Fred Frankel has published two treatment manuals that have been tested in studies and found to help. Children's Friendship Training, coauthored with Bob Myatt, describes in detail twelve sessions devoted to training conversational skills, other skills to allow children and early teens (up to sixth graders) to meet new friends, and how parents and children can collaborate to have a parent-supervised play date. The PEERS Treatment Manual, written with Elizabeth Laugeson, extends this program to teens in middle and high school. Both interventions are designed to take place in an outpatient setting using concurrent student and parent weekly one-hour sessions over three months.

Both programs are compatible with school-based interventions, such as those described in this book. Results of clinical trials at the University of California, Los Angeles, on both interventions showed that students on the spectrum increased their numbers of monthly get-togethers from a baseline level of typically none to two to three per month at the end of treatment. Our three-year follow-up study of thirty-three teens and sixty-eight children (with the expected amount of sample attrition over the three years) revealed that students continued to have get-togethers at the frequency we noted immediately after treatment stopped. The most gratifying finding was that three years after the end of treatment, these get-togethers were reciprocated by their friends with equal frequency.

Frankel has successfully implemented children's friendship training as an after-school program in the Culver City, California, schools. He has also helped professionals in a private clinic to implement PEERS in the Seattle, Washington, public schools.

The unique features of children's friendship training are as follows:

  • Parent participation is an integral part of the intervention.
  • Homework assignments are part of every treatment session.
  • Skills that have been shown to contribute to social competence in typically developing (that is, neurotypical) peers (those off the autism spectrum) are taught to group members.
  • Parents and children work together to host get-togethers. Having enjoyable play dates promotes best friendships.
  • Teaching tactful methods in handling being teased in order to gain sympathy from bystanders.

The PEERS intervention contains all of these features. In addition, modules have been designed to address social issues specific to teens with autism spectrum disorders:

  • Identification of appropriate crowds for the teen (members of these crowds may call themselves the jocks, the band crowd, or computer geeks). The teen is then coached on how to join in conversations that peers in these crowds are having, for example, in the school lunchroom.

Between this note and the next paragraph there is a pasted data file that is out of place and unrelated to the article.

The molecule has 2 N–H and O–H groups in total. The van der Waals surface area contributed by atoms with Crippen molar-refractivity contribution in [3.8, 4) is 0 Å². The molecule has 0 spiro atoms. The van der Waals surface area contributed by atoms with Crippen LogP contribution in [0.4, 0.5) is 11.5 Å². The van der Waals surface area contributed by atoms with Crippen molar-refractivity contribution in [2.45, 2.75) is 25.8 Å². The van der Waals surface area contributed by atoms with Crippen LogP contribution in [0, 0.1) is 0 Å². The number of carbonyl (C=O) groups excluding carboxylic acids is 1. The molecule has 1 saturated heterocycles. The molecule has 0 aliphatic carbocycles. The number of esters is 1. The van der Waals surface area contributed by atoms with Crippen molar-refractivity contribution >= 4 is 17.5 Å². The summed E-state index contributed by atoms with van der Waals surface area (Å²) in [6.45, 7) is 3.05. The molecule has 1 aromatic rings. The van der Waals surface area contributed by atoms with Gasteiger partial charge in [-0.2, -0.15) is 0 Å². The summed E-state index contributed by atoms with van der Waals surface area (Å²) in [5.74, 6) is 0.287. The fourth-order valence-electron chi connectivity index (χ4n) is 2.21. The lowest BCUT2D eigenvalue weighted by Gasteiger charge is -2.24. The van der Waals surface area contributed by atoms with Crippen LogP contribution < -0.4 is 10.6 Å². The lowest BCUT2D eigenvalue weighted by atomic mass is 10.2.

• Teaching teens how to gracefully exit a conversation after choosing the wrong peers.
  • Distinguishing between teasing and embarrassing feedback (for instance, about poor grooming and hygiene).
  • Teaching teens how to organize a get-together.
  • Teaching rules for electronic communication, including phone etiquette, and rules of text messaging, instant messaging, and e-mailing, in which the teens may unknowingly “harass” others.

Although this book is focused on helping kids on the spectrum fit into middle and high school life, the PEERS manual helps them primarily with the social skills they need after school in order to develop best friendships. We refer in this book to the relevant modules of the PEERS manual that will enhance the school experience of teens on the spectrum.

Cognitive-Behavioral Strategies for Emotional Self-Regulation

Jeffrey Wood has developed techniques to help students on the spectrum with emotional self-regulation. Students who lack skills to manage their anxiety are prone to outbursts and meltdowns in school, which jeopardizes their ability to make and maintain positive peer relationships and interferes with their academic achievement. Wood has developed three treatment manuals to address anxiety and related emotional problems: one for neurotypical children and two for children and teens on the autism spectrum. Multiple research studies have shown that these interventions are effective in increasing emotional self-control, decreasing behavioral symptoms, and improving the social adjustment of youth on and off the spectrum. About 70 percent of participants in these treatments no longer have an anxiety disorder diagnosis after completing the treatment. Wood's follow-up studies show that these improvements are maintained at least one year after the end of the intervention. The interventions, designed for and tested in both school and outpatient clinic settings, typically have involved about twelve to sixteen weekly ninety-minute sessions. Parent involvement and homework assignments are an integral aspect of each version of the anxiety program.

The unique features of the anxiety management program are as follows:

  • Emotion recognition skills are taught using multimodal teaching: incorporating class discussions, visual supports, role-playing, and writing. Examples are used that are interesting and motivating to teens on the spectrum in order to enhance their understanding of the material and their level of participation.
  • Teens learn basic psychological principles of thought recognition and thought modification as a means of coping with anxiety and distress. These are core skills for individuals who are able to manage their emotions effectively.
  • The universal principle of facing fear to fight fear is taught and practiced in multiple ways that encourage continuous success, engagement, and mastery of challenging situations over the course of the intervention.
  • Parents and teachers are given tools to promote student participation in the anxiety program and use of the skills in the classroom and at home.

This training program, adapted for use in schools, is presented in Chapters Nine and Ten of this book.